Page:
While financial firms have to comply with two data privacy laws – the Gramm-Leach-Bliley Act and Sarbanes-Oxley Act -- and the medical industry has to comply with HIPAA, none of these regulations stop at the border. Each applies to an organization's domestic and overseas partners equally. And, if your organization outsources to Europe, it must comply with the European Union Data Privacy Directive, in addition to all other applicable American legislation.
But protecting privacy overseas – and complying with relevant laws – requires three levels of security: technical, administrative and physical. The threat to IT data sent offshore isn't solely about programming and application projects; it's also about back-office operations and other processing centers that are tied to the network that handles sensitive information. It's important to remember that they are also a part of your IT infrastructure, even if indirectly.
So what should an enterprise do to mitigate these global concerns? Here are some best practices for conducting business in any foreign country:
- First, determine whether your offshore operations are part of your company, foreign partners under contract or part of some other business arrangement. While the same rules apply for all three, there are subtle differences. For example, if an arm of your company resides overseas, you'll have more direct control because you can establish policies and procedures without having to get approval from an outside partner.
- Segregate your overseas IT facilities on a distinct network segment. Some companies treat their offshore networks as hostile outside connections, regardless of whether or not they're part of the company network. Consider doing the same.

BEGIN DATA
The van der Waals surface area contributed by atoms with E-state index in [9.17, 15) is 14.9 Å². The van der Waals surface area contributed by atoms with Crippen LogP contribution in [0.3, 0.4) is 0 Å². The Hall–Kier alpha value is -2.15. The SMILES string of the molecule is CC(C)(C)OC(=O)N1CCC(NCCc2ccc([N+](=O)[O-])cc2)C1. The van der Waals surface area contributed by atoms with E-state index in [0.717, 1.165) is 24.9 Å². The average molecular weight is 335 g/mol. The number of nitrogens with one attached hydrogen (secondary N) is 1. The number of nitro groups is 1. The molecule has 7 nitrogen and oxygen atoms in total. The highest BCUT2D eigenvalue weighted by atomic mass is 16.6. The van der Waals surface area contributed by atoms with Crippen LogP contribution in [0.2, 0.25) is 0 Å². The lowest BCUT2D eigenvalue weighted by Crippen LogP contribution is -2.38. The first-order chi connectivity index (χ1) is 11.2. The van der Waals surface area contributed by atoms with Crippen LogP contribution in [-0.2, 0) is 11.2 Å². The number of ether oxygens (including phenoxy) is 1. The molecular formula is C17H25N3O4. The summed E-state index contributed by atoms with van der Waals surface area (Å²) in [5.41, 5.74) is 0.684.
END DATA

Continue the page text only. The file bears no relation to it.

As with any external network connection, the following base rules apply for technical security. Some of these may be required under Section 404 of Sarbanes-Oxley, which provides vague guidance on IT controls to buttress the broader financial controls mandated by the legislation.
- At a bare minimum, the offshore facility should have a dedicated firewall system. Use a multi-layered defense-in-depth strategy, complete with intrusion detection systems (IDS), intrusion prevention systems (IPS) and virus protection.
- Harden your IT infrastructure. Ensure your routers and servers have the most up-to-date patches and security fixes, unneeded services are turned off, non-essential ports are closed and access is restricted to authorized users. Block access to USB sticks, iPods and other mass storage devices that can gather data.
- Ensure that all connections between your domestic network and the overseas operation are secure. In addition to firewalls, consider encrypting the pipes that carry sensitive customer information.
- Create a separate group within your access management team for adding, changing and deleting all overseas users. They should create distinct groups for your offshore staff. Such groups can be created in Active Directory (AD), for example, allowing for their segregation and supervision, but still integrating them into the AD tree for all your staff, both domestic and global.